But it kept getting better. In September I received a post from Robby Krieger, who said that he also enjoyed All Wood and Stones and that he had heard we were doing All Wood and Doors and he wanted to hear what we were doing. I sent him mp3's of everything and later on the road in Texas, I got a call from Robby who told me he'd be delighted to play on the CD as well. So now we have three cuts with Robby and three cuts with John.
Regarding the vocal arrangements, Cliff and I sang a few duets and then the other songs just fell into place, with either Cliff or me singing lead.
We got some harmonies from him before he had to go back on the road and I did the rest of the background vocals, except for a tune or two on which Timothy B Schmit from the Eagles contributed some fantastic high vocals.
Solos were provided by Cliff (who is a great guitar player) or me with a few exceptions. Robby Krieger from The Doors, Paul Barrere from Little Feat, Laurence Juber from Wings, Peter Tork from the Monkees, and my pals, the extraordinary -- Rick Ruskin from Seattle and Chad Watson from Los Angeles.
The time consuming work was going thru all the tracks, listening to everything that everyone contributed and then choosing the cream from the cream. I probably listened to each song at least a hundred hours per tune. I know every lick and every note played on the CD. But it sounds so great it was not a hardship.
These are all wonderfully evocative songs and all rearranged for acoustic guitars and vocals.
I sure hope you like them.
James Lee Stanley
Cliff Eberhardt on James Lee Stanley and the Making of All Wood and Doors:
I met James Lee Stanley at my friend Leah Kunkel's house. James was on tour with Peter Tork at the time. We all went out for dinner. I found James to be smart, sarcastic and glib. Everything I like in a person.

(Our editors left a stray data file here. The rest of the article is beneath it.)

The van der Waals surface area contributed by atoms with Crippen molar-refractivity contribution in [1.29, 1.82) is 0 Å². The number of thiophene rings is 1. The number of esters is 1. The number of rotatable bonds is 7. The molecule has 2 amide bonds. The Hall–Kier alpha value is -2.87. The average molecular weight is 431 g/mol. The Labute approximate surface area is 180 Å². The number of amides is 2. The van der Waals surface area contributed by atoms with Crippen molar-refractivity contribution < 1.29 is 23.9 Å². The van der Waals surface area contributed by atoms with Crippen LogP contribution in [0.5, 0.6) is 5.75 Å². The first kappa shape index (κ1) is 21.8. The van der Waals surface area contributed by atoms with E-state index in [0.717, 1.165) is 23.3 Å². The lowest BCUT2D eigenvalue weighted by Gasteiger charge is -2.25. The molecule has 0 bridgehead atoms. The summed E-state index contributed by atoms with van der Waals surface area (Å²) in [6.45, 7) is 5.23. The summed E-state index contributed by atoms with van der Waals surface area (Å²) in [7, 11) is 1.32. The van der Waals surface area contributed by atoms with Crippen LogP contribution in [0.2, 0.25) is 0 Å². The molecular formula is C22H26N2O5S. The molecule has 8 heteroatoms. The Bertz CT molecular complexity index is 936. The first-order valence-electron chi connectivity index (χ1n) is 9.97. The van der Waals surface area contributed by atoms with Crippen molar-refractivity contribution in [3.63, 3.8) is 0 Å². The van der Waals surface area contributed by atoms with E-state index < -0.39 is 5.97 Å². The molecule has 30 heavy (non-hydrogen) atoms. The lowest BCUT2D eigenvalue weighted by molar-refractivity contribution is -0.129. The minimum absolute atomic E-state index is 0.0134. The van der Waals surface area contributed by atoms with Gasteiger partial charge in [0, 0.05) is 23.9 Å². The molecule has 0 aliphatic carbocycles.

Later we met up at Folk Alliance in Memphis. We had a short conversation where I expressed that I was looking to do some new collaborative projects with other people and that he was at the top of my short list. Much later THE call came. James approached me about doing the All Wood and Doors CD. I had heard his CD All Wood And Stones that he made with John Batdorf. I liked that recording so I was attracted to working with James on this new idea of his.
We agreed that I would fly out to L.A. And we would start arranging the songs and then record them. It didn't occur to me until I was driving to the airport that not only did I not know James very well, we had never sat down and made music together. I panicked.
When I arrived at his house we sat down and started riffing on our guitars. Magic, instant Magic. I have never had so much fun and excitement creating with another musician in my life. I think if you listen to All Wood and Doors you will hear that magic. Now I can't wait to tour with James and play this music Live.
Hope to see you down the road,